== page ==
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Remote Work and the Heterogeneous Impact of COVID-19 on Employment and Health

Author

Listed:
  • Angelucci, Manuela

    (University of Texas at Austin)

  • Angrisani, Marco

    (University of Southern California)

  • Bennett, Daniel

    (University of Southern California)

  • Kapteyn, Arie

    (University of Southern California)

  • Schaner, Simone G.

    (Dartmouth College)

Abstract

This paper examines the impact of the COVID-19 pandemic on employment and respiratory health for remote workers (i.e. those who can work from home) and non-remote workers in the United States. Using a large, nationally-representative, high-frequency panel dataset from March through July of 2020, we show that job losses were up to three times as large for non-remote workers. This gap is larger than the differential job losses for women, African Americans, Hispanics, or workers without college degrees. Non-remote workers also experienced relatively worse respiratory health, which likely occurred because it was more difficult for non-remote workers to protect themselves. Grouping workers by pre-pandemic household income shows that job losses and, to a lesser extent, health losses were highest among non-remote workers from low-income households, exacerbating existing disparities. Finally, we show that lifting non-essential business closures did not substantially increase employment.

Suggested Citation

  • Angelucci, Manuela & Angrisani, Marco & Bennett, Daniel & Kapteyn, Arie & Schaner, Simone G., 2020. "Remote Work and the Heterogeneous Impact of COVID-19 on Employment and Health," IZA Discussion Papers 13620, Institute of Labor Economics (IZA).
  • Handle: RePEc:iza:izadps:dp13620
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    References listed on IDEAS

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    1. Coibion, Olivier & Gorodnichenko, Yuriy & Weber, Michael, 2020. "Labor Markets During the Covid-19 Crisis: A Preliminary View," Department of Economics, Working Paper Series qt7rx7t91p, Department of Economics, Institute for Business and Economic Research, UC Berkeley.
    2. Sebastian Calonico & Matias D. Cattaneo & Rocio Titiunik, 2014. "Robust Nonparametric Confidence Intervals for Regression‐Discontinuity Designs," Econometrica, Econometric Society, vol. 82, pages 2295-2326, November.
    3. Nicholas Bloom & James Liang & John Roberts & Zhichun Jenny Ying, 2015. "Does Working from Home Work? Evidence from a Chinese Experiment," The Quarterly Journal of Economics, Oxford University Press, vol. 130(1), pages 165-218.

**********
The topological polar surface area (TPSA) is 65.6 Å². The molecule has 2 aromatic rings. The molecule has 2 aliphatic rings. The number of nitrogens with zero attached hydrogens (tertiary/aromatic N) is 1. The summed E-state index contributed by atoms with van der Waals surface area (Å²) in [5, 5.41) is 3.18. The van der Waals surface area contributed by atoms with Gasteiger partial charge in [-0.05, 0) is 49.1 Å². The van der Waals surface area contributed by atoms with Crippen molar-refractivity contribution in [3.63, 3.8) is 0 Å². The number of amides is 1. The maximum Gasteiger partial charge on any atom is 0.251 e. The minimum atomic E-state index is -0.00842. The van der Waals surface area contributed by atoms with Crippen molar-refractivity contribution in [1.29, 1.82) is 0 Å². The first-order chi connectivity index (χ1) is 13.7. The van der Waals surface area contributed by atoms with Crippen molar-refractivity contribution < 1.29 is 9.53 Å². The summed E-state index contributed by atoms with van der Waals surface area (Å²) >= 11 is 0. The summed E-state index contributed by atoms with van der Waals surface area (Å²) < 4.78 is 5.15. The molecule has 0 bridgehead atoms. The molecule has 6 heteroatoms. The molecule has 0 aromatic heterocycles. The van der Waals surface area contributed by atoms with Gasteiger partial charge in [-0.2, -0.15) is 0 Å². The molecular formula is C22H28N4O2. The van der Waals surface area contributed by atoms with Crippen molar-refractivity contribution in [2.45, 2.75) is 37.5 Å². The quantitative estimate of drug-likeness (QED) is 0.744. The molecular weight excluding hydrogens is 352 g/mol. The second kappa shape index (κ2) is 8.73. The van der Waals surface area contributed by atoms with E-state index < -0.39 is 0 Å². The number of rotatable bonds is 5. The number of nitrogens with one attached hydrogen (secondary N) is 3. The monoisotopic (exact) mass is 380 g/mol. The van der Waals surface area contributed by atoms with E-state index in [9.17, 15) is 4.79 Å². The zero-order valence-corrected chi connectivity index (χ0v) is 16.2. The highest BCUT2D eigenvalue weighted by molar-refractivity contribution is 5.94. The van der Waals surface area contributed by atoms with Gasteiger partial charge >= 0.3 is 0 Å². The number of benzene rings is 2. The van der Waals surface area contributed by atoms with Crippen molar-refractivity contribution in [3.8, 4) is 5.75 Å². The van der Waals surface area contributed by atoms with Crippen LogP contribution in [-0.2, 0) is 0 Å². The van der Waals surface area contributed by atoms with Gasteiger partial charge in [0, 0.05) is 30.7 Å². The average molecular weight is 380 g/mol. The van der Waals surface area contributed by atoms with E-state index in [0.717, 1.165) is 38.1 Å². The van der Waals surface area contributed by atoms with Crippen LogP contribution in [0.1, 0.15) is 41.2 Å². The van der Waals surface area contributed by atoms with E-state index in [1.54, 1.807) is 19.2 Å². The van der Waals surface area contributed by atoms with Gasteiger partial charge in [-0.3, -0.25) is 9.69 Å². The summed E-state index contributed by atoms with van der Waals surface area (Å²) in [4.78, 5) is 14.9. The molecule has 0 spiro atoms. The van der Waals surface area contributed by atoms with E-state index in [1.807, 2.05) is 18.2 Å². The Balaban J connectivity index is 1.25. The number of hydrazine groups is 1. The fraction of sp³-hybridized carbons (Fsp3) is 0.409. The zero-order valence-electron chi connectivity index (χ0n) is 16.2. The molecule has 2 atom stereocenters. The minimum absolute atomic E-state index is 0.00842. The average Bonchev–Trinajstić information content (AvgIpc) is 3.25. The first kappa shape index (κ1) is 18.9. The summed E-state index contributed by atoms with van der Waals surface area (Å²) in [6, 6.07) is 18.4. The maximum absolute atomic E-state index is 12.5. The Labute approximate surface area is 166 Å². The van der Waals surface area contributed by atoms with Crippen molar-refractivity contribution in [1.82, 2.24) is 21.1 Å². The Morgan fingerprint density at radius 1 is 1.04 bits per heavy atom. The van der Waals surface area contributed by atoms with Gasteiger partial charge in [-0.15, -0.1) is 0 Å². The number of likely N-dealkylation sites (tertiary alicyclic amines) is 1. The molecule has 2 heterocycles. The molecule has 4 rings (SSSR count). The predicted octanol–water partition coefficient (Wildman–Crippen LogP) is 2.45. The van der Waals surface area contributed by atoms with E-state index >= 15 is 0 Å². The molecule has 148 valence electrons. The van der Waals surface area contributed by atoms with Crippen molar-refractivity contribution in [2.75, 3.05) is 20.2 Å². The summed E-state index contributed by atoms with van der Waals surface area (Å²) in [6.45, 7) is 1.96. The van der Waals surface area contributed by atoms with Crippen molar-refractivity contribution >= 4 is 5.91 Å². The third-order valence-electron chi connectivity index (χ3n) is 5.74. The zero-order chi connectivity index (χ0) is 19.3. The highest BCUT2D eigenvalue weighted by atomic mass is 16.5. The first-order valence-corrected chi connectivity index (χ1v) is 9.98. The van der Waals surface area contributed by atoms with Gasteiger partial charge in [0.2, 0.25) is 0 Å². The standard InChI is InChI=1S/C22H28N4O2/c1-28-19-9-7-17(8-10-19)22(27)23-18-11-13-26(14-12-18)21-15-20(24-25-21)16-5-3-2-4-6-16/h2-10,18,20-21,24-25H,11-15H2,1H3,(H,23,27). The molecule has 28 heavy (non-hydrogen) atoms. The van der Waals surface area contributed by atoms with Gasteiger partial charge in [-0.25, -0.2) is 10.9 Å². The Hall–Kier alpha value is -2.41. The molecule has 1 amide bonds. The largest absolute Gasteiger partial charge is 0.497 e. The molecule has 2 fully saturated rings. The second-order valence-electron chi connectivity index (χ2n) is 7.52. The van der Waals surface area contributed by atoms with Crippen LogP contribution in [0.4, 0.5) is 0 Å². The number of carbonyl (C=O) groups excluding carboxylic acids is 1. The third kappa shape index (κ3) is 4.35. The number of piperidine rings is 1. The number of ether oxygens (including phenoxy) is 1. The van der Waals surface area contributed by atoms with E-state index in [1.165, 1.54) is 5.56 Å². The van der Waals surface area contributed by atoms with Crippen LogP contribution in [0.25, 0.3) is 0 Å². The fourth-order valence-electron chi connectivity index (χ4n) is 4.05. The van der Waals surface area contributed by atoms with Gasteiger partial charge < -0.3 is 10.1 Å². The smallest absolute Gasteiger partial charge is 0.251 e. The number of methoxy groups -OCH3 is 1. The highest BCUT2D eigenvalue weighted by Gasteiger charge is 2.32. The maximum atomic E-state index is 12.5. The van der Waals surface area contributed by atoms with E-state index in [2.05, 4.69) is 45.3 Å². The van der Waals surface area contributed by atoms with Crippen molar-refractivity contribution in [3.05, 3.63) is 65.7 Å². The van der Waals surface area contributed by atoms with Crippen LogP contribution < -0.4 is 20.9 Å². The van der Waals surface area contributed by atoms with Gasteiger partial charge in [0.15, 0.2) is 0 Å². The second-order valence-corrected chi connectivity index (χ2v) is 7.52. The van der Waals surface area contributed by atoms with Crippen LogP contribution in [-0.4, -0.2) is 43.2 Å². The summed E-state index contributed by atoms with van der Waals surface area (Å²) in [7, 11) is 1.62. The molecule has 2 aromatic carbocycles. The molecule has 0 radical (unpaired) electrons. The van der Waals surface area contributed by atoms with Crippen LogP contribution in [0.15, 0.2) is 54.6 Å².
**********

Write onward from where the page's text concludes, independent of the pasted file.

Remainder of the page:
4. Thomas Piketty & Emmanuel Saez & Gabriel Zucman, 2018. "Distributional National Accounts: Methods and Estimates for the United States," The Quarterly Journal of Economics, Oxford University Press, vol. 133(2), pages 553-609.
    5. Dingel, Jonathan I. & Neiman, Brent, 2020. "How many jobs can be done at home?," Journal of Public Economics, Elsevier, vol. 189(C).
    6. Pedro Brinca & Joao B. Duarte & Miguel Faria-e-Castro, 2020. "Measuring Labor Supply and Demand Shocks during COVID-19," Working Papers 2020-011, Federal Reserve Bank of St. Louis, revised Dec 2020.
    7. Laura Montenovo & Xuan Jiang & Felipe Lozano Rojas & Ian M. Schmutte & Kosali I. Simon & Bruce A. Weinberg & Coady Wing, 2020. "Determinants of Disparities in Covid-19 Job Losses," NBER Working Papers 27132, National Bureau of Economic Research, Inc.
    8. Erick Gong, 2015. "HIV Testing and Risky Sexual Behaviour," Economic Journal, Royal Economic Society, vol. 125(582), pages 32-60, February.
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    Cited by:

    1. Rachid Laajaj & Camilo De Los Rios & Ignacio Sarmiento-Barbieri & Danilo Aristizabal & Eduardo Behrentz & Raquel Berna & Giancarlo Buitrago & Zulma Cucunubá, 2021. "SARS-CoV-2 spread, detection, and dynamics in a megacity in Latin America," Documentos CEDE 019152, Universidad de los Andes - CEDE.
    2. Gianni De Fraja & Jesse Matheson & James Rockey, 2020. "Zoomshock: The geography and local labour market consequences of working from home," Discussion Papers 20-31, Department of Economics, University of Birmingham.
    3. L'aszl'o Czaller & GergH{o} T'oth & Bal'azs Lengyel, 2021. "Vaccine allocation to blue-collar workers," Papers 2104.04639, arXiv.org.
    4. Denisa Sologon & Cathal O’Donoghue & Iryna Kyzyma & Jinjing Li & Jules Linden & Raymond Wagener, 2020. "The COVID-19 Resilience of a Continental Welfare Regime - Nowcasting the Distributional Impact of the Crisis," LISER Working Paper Series 2020-14, LISER.
    5. Lei Ding & Julieth Saenz Molina, 2020. "“Forced Automation” by COVID-19? Early Trends from Current Population Survey Data," Community Affairs Discussion Paper 88713, Federal Reserve Bank of Philadelphia.

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    More about this item

    Keywords

    COVID-19; employment; working from home;
    All these keywords.

    JEL classification:

    • J2 - Labor and Demographic Economics - - Demand and Supply of Labor
    • J6 - Labor and Demographic Economics - - Mobility, Unemployment, Vacancies, and Immigrant Workers

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